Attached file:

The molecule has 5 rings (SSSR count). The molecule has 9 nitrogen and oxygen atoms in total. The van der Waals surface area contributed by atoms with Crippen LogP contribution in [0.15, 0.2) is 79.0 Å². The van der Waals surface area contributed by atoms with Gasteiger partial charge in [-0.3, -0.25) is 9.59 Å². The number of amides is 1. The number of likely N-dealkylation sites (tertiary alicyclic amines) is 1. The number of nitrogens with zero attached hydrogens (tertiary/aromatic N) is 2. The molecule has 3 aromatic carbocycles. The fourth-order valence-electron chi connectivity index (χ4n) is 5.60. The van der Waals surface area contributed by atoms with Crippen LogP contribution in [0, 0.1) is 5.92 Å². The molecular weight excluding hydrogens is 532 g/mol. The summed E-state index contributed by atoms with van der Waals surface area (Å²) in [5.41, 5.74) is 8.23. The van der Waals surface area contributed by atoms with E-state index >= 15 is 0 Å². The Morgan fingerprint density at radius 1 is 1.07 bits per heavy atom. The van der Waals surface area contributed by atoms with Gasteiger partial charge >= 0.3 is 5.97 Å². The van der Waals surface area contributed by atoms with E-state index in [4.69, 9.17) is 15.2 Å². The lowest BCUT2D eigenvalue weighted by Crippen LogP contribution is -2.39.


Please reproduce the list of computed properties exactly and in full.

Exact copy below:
The molecule has 5 rings (SSSR count). The molecule has 9 nitrogen and oxygen atoms in total. The van der Waals surface area contributed by atoms with Crippen LogP contribution in [0.15, 0.2) is 79.0 Å². The van der Waals surface area contributed by atoms with Gasteiger partial charge in [-0.3, -0.25) is 9.59 Å². The number of amides is 1. The number of likely N-dealkylation sites (tertiary alicyclic amines) is 1. The number of nitrogens with zero attached hydrogens (tertiary/aromatic N) is 2. The molecule has 3 aromatic carbocycles. The fourth-order valence-electron chi connectivity index (χ4n) is 5.60. The van der Waals surface area contributed by atoms with Crippen LogP contribution in [0, 0.1) is 5.92 Å². The molecular weight excluding hydrogens is 532 g/mol. The summed E-state index contributed by atoms with van der Waals surface area (Å²) in [5.41, 5.74) is 8.23. The van der Waals surface area contributed by atoms with E-state index >= 15 is 0 Å². The Morgan fingerprint density at radius 1 is 1.07 bits per heavy atom. The van der Waals surface area contributed by atoms with Gasteiger partial charge >= 0.3 is 5.97 Å². The van der Waals surface area contributed by atoms with E-state index in [4.69, 9.17) is 15.2 Å². The lowest BCUT2D eigenvalue weighted by Crippen LogP contribution is -2.39.